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Fundamentals of Density Functional Theory. Walter Kohn Physics-Chemistry University of California, Santa Barbara. Santa Barbara, CA 93106. kohn@physics.ucsb.edu. Introduction.

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Fundamentals of Density Functional Theory


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    1. Fundamentals of Density Functional Theory Walter Kohn Physics-ChemistryUniversity of California, Santa Barbara Santa Barbara, CA 93106 kohn@physics.ucsb.edu

    2. Introduction Density functional theory (DFT) is primarily a theory of the electronic structure of atoms, molecules and solids in their ground states, in which the electronic density distribution n(r) plays the central role. Traditionally electronic structure problems were attacked by finding approximate solutions of the Schrödinger equation Where

    3. Basic Density Functional Theory DFT in its modern form originated from the observation that, for an interacting N-electron system in a general external potential v(r), a knowledge of the ground state density n(r) uniquely determines v(r)(to within a physically irrelevant additive constant): This is true whether the ground state is non-degenerate or degenerate (In the latter case any of the possible ground state densities uniquely determines the potential v(r)) .

    4. Because of the key importance of this observation, the simple proof, for non-degenerate ground states, will now be presented: : Let v(r) be the external potential of the system, with associated ground state density n(r), total number of particles N = ʃn(r)dr, Hamiltonian H and ground state and energy, ϕ and E, v : H, N, n(r), ɸ, E (4) Similarly, consider a second system of N particles with vʹ : Hʹ, nʹ(r), N, ɸʹ, Eʹ (5) where vʹ≠v + C, and hence ϕʹ≠ϕ. Then, by the Rayleigh Ritz variational principle (6)

    5. The simple observation (3) has far-reaching consequences. Since n(r) determines v(r) and, trivially, also N, it determines H; hence, implicitly, also all properties derivable from H such as the many electron ground state wave function ɸ(r1 . . .rN) and energy E, excited state wave functions and energies, Green’s functions etc. The total ground state energy of a system can be written as E = (ɸ,vɸ) + (ɸ, (T + U)ɸ) , (9) where the terms on the right hand side are the expectation values of the external potential-, kinetic energy- and interaction energy operators. Clearly (10) While the quantity F[n] ≡ (ɸ, (T + U)ɸ) (11) is a functional of n(r) (through Ψ[n], defined for any physical n(r) corresponding to some v(r). (Such densities are called v-representable.) Thus, (12)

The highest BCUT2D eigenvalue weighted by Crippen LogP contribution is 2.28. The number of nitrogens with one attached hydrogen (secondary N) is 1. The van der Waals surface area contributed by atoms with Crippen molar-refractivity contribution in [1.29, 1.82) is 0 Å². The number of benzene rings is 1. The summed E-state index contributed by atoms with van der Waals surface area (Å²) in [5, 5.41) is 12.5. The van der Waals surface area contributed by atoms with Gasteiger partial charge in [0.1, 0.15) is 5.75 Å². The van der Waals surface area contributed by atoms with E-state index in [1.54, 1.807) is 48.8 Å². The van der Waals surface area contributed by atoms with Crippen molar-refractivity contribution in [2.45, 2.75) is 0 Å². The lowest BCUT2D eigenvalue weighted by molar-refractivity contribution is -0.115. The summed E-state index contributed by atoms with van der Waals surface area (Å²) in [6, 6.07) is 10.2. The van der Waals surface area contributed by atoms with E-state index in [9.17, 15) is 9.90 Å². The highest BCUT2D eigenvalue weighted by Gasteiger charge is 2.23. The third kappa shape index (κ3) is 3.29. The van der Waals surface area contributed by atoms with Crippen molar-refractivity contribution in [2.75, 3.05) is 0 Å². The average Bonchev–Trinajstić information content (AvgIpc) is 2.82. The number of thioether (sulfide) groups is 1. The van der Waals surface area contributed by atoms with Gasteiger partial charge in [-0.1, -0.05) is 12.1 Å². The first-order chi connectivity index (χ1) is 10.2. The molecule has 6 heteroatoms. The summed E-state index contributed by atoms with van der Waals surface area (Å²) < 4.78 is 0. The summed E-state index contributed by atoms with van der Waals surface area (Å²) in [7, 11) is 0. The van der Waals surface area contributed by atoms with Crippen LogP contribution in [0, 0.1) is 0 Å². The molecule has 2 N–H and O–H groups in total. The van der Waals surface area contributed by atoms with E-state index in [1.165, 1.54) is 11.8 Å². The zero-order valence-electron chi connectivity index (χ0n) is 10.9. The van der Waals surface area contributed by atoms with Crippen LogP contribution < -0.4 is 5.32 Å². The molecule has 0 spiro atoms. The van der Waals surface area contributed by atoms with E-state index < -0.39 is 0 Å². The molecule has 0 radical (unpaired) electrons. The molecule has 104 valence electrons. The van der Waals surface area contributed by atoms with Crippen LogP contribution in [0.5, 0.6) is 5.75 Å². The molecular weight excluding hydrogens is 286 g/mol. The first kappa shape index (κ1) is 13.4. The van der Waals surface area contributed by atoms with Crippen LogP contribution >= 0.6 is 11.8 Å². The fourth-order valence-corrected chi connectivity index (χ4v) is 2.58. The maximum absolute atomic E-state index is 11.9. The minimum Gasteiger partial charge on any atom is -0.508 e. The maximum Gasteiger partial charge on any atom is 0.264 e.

6. Using the Rayleigh Ritz principle for the ground state energy leads rather simply to the conclusion that, for a given v(r), the expression (12) is a minimum for the correct ground state density n(r). Here is the original proof, given for a non-degenerate ground state ɸʹ with energy E0. Let ɸʹ be a trial state. Then, by the conventional Rayleigh-Ritz principle, (13) or (14) The equality sign holds only if ɸʹ = ɸ. This is the Hohenberg-Kohn energy variational principle. Note that, so far, F[nʹ(r)] is defined only abstractly through equation (11) but not yet constructively. The proof can be extended to degenerate ground states, leading again to equation (14). The equality is now obtained for any nʹ(r) of one of the many ground states. By the conventional Rayleigh-Ritz principle we have (15)

    7. (19) where (20) and (21) The total energy is (22) In principle, if the exact Exc[n] were used in these equations, the resulting self-consistent density n(r) and energy, E, would be exact, including all many body effects. Of course, in real life one must content oneself with approximation for Exc. The simplest of these—which has become a benchmark for all others—is the local density approximation, LDA:

    8. (23) Where (n) is the exchange-correlation energy per electron of a uniform electron gas of density n, which is known to great accuracy (~0.1%) from independent studies of the uniform electron gas. The corresponding vxcis, by Eq. (20), given by (24) Refinements of the LDA include the so-called generalized gradient approximations, GGA, (25) Judicious choice of the form of , a function of two variables, typically reduces the error of the LDA by a factor of 2 to 10. This is an area of active research. (The most obvious gradient correction to the LDA is a systematic gradient expansion (26) but this is generally of little quantitative value.)

    9. Generalizations (See Parr and Yang (1989 and Dreizler and Gross (1990) The principle of DFT, considering the density n(r) as the basic variable and representing many body effects in a density functional such as Exc[n(r)], has been generalized in many directions. Here we list the most important ones, with indications of the relevant densities. a) Degenerate Ground States b) Spin Density Functional Theory Separate spin up and spin down densities n↑(r), n↓(r) are introduced. Paramagnetism, cooperative magnetism. c) Multicomponent Systems n1(r), . . . nM(r). Nuclei (= protons + neutrons); electron-hole droplets in semiconductors.

    10. d) Free Energy for Finite Temperature n(r; T). Plasmas e) Excited States , where nj(r) is the density of the j, the excited state (see also i) below) f) Orbital Magnetism n(r) (normal density) and ñ(r) (superconducting density) Diagmagnetism, quantum Hall effect g) Superconductors n(r) (normal density) and ñ(r) (superconducting density) h) Relativistic Electrons i) Time-Dependent Phenomena v(r, t), n(r, t) Applications to first order response theory for given frequency ω. Poles of response function give excited state energies.